Edinburgh Cinema

Edinburgh’s cinemas have their own, different feel. When I visit them, I’ll be writing about both the film and the place, giving you the organic experience. Film critics on the big scale can’t really cater for this, so I hope my reviews bring something extra in this respect.

Beast

Beast

Beast

I spent most of yesterday alone, after an exhausting week of ambivalent conclusions, and this made the dark and brooding Beast weirdly appropriate. The movie focuses on two outsiders, psychologically traumatised Moll and poacher Pascal Renouf, both inhabiting an island world of rugged coastlines, crashing waves, and an anally-retentive middle-class suburbicon. The isolation reminded me of two literary works, Iain Banks's Wasp Factory and Luke Sutherland's Venus as a Boy, of human ecosystems on cut off islands breeding all kinds of violence and social subversions and agitated adults trying way too hard to cling to order.

I really liked this film for its first half, thinking: this is like Bronte's Wuthering Heights, only better. Then it became too graphically disturbing, too much of a headfuck, as the works of a serial killer of young women combines with the dark back stories of Moll and her lover, leaving you appalled and bewildered. Is Moll psychopathic? Is her handsome, outsider lover? I've read elsewhere how the dynamics riff off of Lawrence's Lady Chatterley's Lover with an overly-protected girl and the rugged poacher releasing her inner-animal, and I loved this dynamic in the opening half. Moll's mother is all edgy and domineering, descending into bullying and insensitivities that make you root for Moll to break away. The other men in Moll's life, it should be said, are wankers: ingratiating village policeman Clifford, and Moll's wet and petty brother Harrison. When gorgeously rough and sinewy Pascal enters her life with his rifle (no phallic symbolism, I'm sure), you want to see Moll whisked away a la Lady Chatterley.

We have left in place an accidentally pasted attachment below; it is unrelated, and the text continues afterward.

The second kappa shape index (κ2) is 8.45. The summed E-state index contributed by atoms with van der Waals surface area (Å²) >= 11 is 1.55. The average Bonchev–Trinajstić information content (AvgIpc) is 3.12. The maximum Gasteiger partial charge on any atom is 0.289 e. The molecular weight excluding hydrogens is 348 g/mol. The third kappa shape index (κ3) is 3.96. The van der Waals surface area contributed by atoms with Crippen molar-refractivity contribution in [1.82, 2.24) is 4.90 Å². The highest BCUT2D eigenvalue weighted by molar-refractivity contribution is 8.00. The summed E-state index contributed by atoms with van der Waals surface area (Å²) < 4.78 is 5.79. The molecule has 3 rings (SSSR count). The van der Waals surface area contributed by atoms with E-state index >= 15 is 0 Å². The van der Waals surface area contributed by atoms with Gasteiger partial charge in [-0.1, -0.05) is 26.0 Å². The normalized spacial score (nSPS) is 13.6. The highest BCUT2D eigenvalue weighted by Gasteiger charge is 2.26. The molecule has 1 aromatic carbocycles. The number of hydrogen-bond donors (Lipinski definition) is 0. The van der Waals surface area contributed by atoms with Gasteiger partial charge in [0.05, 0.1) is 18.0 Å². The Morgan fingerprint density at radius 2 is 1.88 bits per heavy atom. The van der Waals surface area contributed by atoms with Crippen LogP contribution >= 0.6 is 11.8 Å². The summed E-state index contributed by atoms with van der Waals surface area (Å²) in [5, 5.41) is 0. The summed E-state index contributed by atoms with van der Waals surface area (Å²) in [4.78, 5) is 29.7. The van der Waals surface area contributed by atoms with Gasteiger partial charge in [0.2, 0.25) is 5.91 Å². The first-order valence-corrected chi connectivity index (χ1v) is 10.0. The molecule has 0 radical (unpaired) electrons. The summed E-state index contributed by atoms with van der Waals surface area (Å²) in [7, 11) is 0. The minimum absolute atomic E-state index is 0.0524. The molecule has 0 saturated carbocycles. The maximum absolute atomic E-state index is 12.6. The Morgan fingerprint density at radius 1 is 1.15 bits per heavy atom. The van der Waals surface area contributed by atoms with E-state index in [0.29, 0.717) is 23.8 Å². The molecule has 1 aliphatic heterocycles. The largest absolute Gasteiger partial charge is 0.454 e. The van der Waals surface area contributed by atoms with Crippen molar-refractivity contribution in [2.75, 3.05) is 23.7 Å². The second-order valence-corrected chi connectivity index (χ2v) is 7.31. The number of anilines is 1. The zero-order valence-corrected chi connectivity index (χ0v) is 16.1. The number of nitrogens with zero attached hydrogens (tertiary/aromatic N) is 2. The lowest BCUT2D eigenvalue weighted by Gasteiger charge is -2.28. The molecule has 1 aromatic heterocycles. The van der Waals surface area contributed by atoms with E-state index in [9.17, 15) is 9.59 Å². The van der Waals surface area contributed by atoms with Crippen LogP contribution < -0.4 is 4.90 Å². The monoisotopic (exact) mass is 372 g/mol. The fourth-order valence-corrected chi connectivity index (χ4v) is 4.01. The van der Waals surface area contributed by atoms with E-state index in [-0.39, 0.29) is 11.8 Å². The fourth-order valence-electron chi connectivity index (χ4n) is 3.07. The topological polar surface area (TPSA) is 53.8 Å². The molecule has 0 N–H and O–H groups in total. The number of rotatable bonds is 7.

Of plot I won't say any more, because I recommend this film for its visual beauty and haunting portrayal of the unspeakable, be it repressed past experiences or the acts that shock and shake protagonists. File it, though, under films that fuck you up and leave you leaving your cinema unable to connect completely with the world around you, at least for a few minutes. I haven't used so many swear words in a review before, and I wonder if my unsettled mood is residue from an emotionally shattering week, or this emotionally shattering movie.
Lean On Pete
Avengers: Infinity War
 

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Friday, 21 September 2018

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